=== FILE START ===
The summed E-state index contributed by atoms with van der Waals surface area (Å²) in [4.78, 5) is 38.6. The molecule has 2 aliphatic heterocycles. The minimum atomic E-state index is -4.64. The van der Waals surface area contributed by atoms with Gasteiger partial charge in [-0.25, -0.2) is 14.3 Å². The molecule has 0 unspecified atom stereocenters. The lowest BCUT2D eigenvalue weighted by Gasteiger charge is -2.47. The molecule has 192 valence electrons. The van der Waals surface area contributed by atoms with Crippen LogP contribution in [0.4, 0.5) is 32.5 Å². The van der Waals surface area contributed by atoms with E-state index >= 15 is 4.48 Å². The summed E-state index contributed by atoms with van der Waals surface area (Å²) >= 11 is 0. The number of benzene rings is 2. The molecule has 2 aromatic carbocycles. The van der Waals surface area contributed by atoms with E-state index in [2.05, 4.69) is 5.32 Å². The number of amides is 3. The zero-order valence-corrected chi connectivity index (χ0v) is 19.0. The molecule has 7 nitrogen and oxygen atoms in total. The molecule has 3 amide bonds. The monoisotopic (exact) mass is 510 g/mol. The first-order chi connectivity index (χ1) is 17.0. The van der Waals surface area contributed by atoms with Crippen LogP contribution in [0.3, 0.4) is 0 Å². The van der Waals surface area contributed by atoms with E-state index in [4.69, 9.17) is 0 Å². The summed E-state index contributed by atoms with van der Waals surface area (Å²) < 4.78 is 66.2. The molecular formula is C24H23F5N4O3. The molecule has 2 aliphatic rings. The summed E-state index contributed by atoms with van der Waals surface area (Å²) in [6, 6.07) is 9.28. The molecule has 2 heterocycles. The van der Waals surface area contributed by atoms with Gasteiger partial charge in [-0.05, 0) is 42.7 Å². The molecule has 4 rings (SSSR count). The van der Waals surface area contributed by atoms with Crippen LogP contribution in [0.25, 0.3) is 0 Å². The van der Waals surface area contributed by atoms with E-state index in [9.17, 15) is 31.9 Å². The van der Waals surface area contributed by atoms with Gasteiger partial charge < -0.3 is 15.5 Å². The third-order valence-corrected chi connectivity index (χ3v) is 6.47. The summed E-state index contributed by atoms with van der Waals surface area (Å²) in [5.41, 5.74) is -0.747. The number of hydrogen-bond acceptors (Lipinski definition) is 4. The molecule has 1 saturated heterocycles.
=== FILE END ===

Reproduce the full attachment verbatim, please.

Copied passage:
The summed E-state index contributed by atoms with van der Waals surface area (Å²) in [4.78, 5) is 38.6. The molecule has 2 aliphatic heterocycles. The minimum atomic E-state index is -4.64. The van der Waals surface area contributed by atoms with Gasteiger partial charge in [-0.25, -0.2) is 14.3 Å². The molecule has 0 unspecified atom stereocenters. The lowest BCUT2D eigenvalue weighted by Gasteiger charge is -2.47. The molecule has 192 valence electrons. The van der Waals surface area contributed by atoms with Crippen LogP contribution in [0.4, 0.5) is 32.5 Å². The van der Waals surface area contributed by atoms with E-state index >= 15 is 4.48 Å². The summed E-state index contributed by atoms with van der Waals surface area (Å²) >= 11 is 0. The number of benzene rings is 2. The molecule has 2 aromatic carbocycles. The van der Waals surface area contributed by atoms with E-state index in [2.05, 4.69) is 5.32 Å². The number of amides is 3. The zero-order valence-corrected chi connectivity index (χ0v) is 19.0. The molecule has 7 nitrogen and oxygen atoms in total. The molecule has 3 amide bonds. The monoisotopic (exact) mass is 510 g/mol. The first-order chi connectivity index (χ1) is 17.0. The van der Waals surface area contributed by atoms with Crippen LogP contribution in [0.3, 0.4) is 0 Å². The van der Waals surface area contributed by atoms with E-state index in [4.69, 9.17) is 0 Å². The summed E-state index contributed by atoms with van der Waals surface area (Å²) < 4.78 is 66.2. The molecular formula is C24H23F5N4O3. The molecule has 2 aliphatic rings. The summed E-state index contributed by atoms with van der Waals surface area (Å²) in [6, 6.07) is 9.28. The molecule has 2 heterocycles. The van der Waals surface area contributed by atoms with Gasteiger partial charge in [-0.05, 0) is 42.7 Å². The molecule has 4 rings (SSSR count). The van der Waals surface area contributed by atoms with Crippen LogP contribution in [0.25, 0.3) is 0 Å². The van der Waals surface area contributed by atoms with E-state index in [9.17, 15) is 31.9 Å². The van der Waals surface area contributed by atoms with Gasteiger partial charge < -0.3 is 15.5 Å². The third-order valence-corrected chi connectivity index (χ3v) is 6.47. The summed E-state index contributed by atoms with van der Waals surface area (Å²) in [5.41, 5.74) is -0.747. The number of hydrogen-bond acceptors (Lipinski definition) is 4. The molecule has 1 saturated heterocycles.